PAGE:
Pasadena Puts the Focus on Fair

February 14 event at City Hall recognizes Pasadena's official commitment to Fair Trade

Published : Thursday, February 14, 2013 | 8:44 PM

Pasadena on Thursday joined the city of Claremont as the only two Southern California municipalities – among 1,500 others worldwide – to become a Fair Trade City, as a part of the Fair Trade Towns Campaign.

“It’s something, we as a city, can be really proud of,” said Diana Percival, lead organizer for Fair Trade Pasadena, on the steps of City Hall, following a ribbon cutting ceremony and the unveiling of the new “Fair Trade Pasadena” logo.

“It (the designation) says we’re a socially-conscious purchasing community that uses our purchasing power to benefit communities around the world and to benefit our community here,” Percival said. “Fair Trade means we are purchasing, that are made in fair conditions. They use sustainable practices in growing and producing the products.”

Fair Trade Towns is an international campaign uniting community activists, businesses and consumers across the country to make a tangible impact on the market by creating the demand for justice and equity for producers, artisans, farmers, and workers locally and around the world, according to a City of Pasadena news statement.

So in keeping with that sentiment and following Thursday morning’s ribbon cutting ceremony, there was a reception that featured a variety of Fair Trade chocolate, coffee and other items courtesy of Whole Foods.

And, also in attendance, were Mayor Bill Bogaard, City Councilmember Jacque Robinson and Norm Thomas of the Pasadena-based Ten Thousand Villages fair trade shop.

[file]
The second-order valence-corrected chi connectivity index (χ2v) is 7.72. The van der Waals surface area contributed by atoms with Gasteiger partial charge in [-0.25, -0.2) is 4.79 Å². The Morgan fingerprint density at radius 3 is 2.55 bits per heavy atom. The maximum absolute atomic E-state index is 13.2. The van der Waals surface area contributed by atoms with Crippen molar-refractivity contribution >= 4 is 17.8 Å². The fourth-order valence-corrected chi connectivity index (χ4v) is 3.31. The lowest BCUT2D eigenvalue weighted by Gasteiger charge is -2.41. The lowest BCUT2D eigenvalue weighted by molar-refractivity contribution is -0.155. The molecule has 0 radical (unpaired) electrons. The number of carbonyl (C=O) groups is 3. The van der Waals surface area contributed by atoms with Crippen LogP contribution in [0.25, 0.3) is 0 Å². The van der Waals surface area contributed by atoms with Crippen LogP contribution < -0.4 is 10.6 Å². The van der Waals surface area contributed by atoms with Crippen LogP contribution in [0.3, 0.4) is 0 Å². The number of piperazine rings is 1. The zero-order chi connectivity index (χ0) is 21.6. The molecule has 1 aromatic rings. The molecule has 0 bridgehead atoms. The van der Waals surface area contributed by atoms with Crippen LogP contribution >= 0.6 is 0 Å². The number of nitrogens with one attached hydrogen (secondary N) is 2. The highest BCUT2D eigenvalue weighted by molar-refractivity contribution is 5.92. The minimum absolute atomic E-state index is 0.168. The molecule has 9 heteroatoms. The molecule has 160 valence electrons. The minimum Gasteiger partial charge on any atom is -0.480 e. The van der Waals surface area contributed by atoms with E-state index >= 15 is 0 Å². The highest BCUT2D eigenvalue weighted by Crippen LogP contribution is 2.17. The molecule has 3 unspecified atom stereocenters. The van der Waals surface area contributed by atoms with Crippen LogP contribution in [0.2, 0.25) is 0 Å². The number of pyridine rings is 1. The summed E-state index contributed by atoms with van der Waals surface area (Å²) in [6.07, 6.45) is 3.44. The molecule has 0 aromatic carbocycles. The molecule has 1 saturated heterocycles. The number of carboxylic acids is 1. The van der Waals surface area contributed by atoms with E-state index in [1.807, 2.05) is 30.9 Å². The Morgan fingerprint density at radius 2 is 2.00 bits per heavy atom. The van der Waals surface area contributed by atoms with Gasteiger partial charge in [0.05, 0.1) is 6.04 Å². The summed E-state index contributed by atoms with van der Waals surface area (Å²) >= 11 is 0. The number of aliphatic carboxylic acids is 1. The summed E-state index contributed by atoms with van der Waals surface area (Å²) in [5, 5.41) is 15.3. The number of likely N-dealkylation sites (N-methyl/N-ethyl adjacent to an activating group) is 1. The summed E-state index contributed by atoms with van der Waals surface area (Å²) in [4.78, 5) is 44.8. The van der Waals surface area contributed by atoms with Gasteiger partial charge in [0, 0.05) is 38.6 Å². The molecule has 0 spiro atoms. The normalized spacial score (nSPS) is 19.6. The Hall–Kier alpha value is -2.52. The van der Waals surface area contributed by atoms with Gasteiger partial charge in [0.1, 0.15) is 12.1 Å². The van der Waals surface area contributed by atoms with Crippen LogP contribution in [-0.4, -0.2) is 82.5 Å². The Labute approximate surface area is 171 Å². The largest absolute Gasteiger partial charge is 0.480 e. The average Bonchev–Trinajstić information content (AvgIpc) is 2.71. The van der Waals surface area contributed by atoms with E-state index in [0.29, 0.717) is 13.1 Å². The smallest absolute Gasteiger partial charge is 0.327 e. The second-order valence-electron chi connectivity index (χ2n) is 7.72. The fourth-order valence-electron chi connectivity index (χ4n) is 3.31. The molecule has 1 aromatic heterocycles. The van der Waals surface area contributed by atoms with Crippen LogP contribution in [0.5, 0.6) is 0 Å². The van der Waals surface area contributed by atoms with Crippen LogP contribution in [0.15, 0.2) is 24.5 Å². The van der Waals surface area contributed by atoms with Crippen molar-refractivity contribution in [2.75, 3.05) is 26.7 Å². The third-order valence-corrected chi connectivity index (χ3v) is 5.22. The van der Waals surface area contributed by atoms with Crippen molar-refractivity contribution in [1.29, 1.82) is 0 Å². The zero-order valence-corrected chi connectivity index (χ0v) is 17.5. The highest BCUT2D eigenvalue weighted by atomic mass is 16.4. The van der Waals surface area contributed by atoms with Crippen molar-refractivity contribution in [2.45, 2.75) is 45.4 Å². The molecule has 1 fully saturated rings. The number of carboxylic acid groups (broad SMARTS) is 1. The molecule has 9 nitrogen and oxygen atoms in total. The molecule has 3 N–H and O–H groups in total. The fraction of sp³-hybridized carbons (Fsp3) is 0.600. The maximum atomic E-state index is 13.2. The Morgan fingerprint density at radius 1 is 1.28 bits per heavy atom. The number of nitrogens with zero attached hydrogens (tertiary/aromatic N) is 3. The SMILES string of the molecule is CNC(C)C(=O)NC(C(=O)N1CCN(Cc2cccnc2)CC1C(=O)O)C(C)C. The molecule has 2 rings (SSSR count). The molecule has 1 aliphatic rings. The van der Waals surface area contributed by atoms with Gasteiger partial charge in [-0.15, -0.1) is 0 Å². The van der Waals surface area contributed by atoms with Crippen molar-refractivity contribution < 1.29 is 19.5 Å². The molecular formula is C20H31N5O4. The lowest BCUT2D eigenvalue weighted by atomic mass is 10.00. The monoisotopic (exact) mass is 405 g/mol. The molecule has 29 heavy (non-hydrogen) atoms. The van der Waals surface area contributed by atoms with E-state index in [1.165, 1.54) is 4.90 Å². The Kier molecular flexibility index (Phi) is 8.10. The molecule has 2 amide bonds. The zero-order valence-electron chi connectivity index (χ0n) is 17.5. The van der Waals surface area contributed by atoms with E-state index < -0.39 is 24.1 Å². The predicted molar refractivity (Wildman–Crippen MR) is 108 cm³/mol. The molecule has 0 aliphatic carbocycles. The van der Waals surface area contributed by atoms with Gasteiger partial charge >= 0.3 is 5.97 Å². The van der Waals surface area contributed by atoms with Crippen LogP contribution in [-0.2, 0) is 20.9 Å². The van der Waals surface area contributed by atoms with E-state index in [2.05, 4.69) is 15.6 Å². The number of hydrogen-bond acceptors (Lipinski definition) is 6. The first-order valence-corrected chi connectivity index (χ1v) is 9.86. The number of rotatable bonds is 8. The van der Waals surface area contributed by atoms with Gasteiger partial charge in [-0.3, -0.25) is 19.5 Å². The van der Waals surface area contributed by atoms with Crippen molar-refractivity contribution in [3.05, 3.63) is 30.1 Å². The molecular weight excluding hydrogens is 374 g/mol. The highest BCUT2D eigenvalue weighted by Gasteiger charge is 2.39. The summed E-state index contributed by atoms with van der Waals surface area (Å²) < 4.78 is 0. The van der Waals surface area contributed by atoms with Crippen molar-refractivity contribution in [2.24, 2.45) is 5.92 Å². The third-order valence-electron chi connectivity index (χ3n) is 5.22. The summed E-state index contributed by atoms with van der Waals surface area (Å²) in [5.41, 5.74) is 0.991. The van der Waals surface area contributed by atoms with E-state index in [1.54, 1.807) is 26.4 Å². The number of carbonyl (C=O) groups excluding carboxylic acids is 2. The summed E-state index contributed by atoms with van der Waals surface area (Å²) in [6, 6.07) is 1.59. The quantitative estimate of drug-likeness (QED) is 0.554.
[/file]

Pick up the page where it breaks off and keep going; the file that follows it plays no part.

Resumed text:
“Fair Trade was not known very well seven years ago when we started the Ten Thousand Villages store here in Pasadena. Few people knew of it,” Thomas said. “Now, seven years later, we find people coming to our store increasingly aware of Fair Trade, increasingly wanting to find Fair Trade products.”

Pasadena became the 31st Fair Trade in America, joining cities like San Francisco, Milwaukee, Chicago and Boston, according to a statement read at the ribbon cutting ceremony.

“By keeping the movement alive, your efforts are drastically changing the lives of farmers, workers and artisans in emerging countries and giving them the opportunity to lift themselves out of poverty and secure a more promising future for their families,” read the statement.

“We’re bringing a new dimension to the economy of Pasadena. All of us here today are committed to that and many, many others,” added Bogaard. “I think it should be recognized as a very important and valuable opportunity for good values and good business to be pursued in Pasadena.

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